Ethan Couch, center, sits in juvenile court for a hearing about his future Wednesday, Feb. 5, 2014, in Fort Worth, Texas. Judge Jean Boyd again decided to give no jail time for Couch, who was sentenced to 10 years' probation in a drunken-driving crash that killed four people, and ordered him to go to a rehabilitation facility paid for by his parents. The sentence stirred fierce debate, as has the testimony of a defense expert who says Couch's wealthy parents coddled him into a sense of irresponsibility. The expert termed the condition "affluenza." (AP Photo/LM Otero)
Ethan Couch, center, sits in juvenile court for a hearing about his future Wednesday, Feb. 5, 2014, in Fort Worth, Texas. Judge Jean Boyd again decided to give no jail time for Couch, who was sentenced to 10 years' probation in a drunken-driving crash that killed four people, and ordered him to go to a rehabilitation facility paid for by his parents. The sentence stirred fierce debate, as has the testimony of a defense expert who says Couch's wealthy parents coddled him into a sense of irresponsibility. The expert termed the condition "affluenza." (AP Photo/LM Otero)
Tonya Couch, left, and Fred Couch, parents of teenager Ethan Couch, arrive at juvenile court for a hearing about their son's future Wednesday, Feb. 5, 2014, in Fort Worth, Texas. Judge Jean Boyd again decided to give no jail time for Ethan Couch, who was sentenced to 10 years' probation in a drunken-driving crash that killed four people, and ordered him to go to a rehabilitation facility paid for by his parents. The sentence stirred fierce debate, as has the testimony of a defense expert who says Couch's wealthy parents coddled him into a sense of irresponsibility. The expert termed the condition "affluenza." (AP Photo/LM Otero)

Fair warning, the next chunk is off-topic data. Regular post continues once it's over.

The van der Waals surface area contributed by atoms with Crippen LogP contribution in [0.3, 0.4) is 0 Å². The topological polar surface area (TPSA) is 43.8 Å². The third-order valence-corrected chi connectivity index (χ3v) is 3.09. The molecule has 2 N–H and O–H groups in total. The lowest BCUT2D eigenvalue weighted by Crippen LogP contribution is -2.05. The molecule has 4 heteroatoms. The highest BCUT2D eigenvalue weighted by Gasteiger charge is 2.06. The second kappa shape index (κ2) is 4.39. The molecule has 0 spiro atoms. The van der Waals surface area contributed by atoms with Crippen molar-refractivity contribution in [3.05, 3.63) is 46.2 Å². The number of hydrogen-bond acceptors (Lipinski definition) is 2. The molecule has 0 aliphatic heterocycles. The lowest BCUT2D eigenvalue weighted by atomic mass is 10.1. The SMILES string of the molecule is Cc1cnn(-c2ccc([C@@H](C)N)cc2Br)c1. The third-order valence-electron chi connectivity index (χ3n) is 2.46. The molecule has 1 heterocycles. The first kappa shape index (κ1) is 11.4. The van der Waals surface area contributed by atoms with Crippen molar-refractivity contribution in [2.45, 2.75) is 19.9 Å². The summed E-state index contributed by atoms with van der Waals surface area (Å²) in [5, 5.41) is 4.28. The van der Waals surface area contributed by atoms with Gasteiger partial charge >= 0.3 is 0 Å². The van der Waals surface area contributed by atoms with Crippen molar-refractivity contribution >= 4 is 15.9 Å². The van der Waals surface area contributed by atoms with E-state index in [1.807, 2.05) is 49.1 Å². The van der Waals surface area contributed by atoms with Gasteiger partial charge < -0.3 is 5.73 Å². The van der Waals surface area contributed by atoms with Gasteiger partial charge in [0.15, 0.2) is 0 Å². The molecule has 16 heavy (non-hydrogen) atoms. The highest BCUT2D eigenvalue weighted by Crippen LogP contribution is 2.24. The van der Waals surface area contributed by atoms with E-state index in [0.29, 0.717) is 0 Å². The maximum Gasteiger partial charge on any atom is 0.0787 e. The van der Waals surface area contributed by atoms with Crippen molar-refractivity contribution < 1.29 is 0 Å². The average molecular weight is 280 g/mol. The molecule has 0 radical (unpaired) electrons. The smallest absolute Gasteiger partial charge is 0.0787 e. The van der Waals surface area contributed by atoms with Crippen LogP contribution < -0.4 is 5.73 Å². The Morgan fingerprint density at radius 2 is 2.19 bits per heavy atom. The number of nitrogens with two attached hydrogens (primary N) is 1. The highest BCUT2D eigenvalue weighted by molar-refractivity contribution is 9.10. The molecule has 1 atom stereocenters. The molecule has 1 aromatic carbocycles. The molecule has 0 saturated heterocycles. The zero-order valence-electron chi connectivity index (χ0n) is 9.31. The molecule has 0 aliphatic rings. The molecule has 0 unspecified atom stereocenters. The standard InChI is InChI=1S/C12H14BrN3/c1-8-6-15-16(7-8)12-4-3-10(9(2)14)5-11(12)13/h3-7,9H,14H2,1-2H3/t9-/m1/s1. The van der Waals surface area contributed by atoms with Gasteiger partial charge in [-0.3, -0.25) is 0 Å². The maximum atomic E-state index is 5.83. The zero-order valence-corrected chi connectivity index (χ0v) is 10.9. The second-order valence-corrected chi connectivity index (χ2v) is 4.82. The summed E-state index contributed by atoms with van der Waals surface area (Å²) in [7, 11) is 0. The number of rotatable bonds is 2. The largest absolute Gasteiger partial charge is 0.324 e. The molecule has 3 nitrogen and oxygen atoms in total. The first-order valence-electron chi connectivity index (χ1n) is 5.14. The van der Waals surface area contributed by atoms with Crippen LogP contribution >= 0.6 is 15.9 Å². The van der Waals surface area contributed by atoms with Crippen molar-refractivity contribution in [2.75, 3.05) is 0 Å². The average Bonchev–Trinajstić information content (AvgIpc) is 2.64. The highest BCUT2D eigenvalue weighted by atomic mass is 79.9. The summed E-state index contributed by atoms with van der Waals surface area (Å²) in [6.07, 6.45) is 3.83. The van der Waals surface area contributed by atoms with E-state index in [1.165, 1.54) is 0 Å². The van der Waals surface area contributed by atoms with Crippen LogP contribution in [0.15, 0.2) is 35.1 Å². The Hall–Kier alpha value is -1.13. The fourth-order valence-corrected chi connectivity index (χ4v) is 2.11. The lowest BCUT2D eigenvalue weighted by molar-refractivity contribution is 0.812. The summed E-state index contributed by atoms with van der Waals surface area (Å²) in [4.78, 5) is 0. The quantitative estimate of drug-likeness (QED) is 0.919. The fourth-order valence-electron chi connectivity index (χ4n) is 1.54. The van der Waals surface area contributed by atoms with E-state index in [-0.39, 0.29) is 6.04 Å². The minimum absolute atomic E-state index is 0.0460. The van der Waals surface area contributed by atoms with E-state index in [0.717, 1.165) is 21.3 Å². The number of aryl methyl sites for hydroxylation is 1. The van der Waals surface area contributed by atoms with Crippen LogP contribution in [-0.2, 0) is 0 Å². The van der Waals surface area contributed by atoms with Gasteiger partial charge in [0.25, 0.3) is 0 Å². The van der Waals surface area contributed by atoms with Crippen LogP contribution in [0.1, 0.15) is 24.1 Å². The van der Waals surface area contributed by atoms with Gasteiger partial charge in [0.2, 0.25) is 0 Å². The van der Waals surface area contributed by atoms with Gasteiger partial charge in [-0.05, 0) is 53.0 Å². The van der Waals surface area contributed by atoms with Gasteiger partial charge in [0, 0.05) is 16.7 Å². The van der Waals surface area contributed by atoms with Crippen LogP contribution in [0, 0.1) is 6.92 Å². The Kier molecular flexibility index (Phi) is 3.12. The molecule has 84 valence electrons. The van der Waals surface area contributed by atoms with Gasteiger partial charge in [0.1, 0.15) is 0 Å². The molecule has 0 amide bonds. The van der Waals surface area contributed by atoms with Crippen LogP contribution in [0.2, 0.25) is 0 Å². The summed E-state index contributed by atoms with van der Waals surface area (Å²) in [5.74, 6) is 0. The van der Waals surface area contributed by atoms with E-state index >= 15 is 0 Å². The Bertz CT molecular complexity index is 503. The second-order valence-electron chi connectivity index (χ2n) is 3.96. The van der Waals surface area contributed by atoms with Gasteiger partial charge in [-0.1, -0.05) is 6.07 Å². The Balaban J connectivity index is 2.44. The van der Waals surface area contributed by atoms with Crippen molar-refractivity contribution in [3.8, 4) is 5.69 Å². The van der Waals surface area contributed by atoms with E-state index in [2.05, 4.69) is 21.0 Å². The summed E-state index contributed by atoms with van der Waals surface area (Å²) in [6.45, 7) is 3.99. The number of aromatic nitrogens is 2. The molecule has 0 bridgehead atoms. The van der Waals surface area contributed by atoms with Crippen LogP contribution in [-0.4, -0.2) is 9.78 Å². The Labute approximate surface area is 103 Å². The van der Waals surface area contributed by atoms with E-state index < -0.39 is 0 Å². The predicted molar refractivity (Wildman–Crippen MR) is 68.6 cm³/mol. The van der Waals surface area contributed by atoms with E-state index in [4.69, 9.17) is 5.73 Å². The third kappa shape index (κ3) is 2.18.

Tonya Couch, left, and Fred Couch, parents of teenager Ethan Couch, arrive at juvenile court for a hearing about their son's future Wednesday, Feb. 5, 2014, in Fort Worth, Texas. Judge Jean Boyd again decided to give no jail time for Ethan Couch, who was sentenced to 10 years' probation in a drunken-driving crash that killed four people, and ordered him to go to a rehabilitation facility paid for by his parents. The sentence stirred fierce debate, as has the testimony of a defense expert who says Couch's wealthy parents coddled him into a sense of irresponsibility. The expert termed the condition "affluenza." (AP Photo/LM Otero)
Fred Couch, father of teenager Ethan Couch, collects his belt after clearing security as he arrives at juvenile court for a hearing about his son's future Wednesday, Feb. 5, 2014, in Fort Worth, Texas. A judge on Wednesday ordered Ethan Couch, who was sentenced to 10 years' probation in a drunken-driving crash that killed four people, to go to a rehabilitation facility paid for by his parents. Judge Jean Boyd again decided to give no jail time for Ethan Couch, defense attorney Reagan Wynn and prosecutors told reporters after the hearing, which was closed to the public. (AP Photo/LM Otero)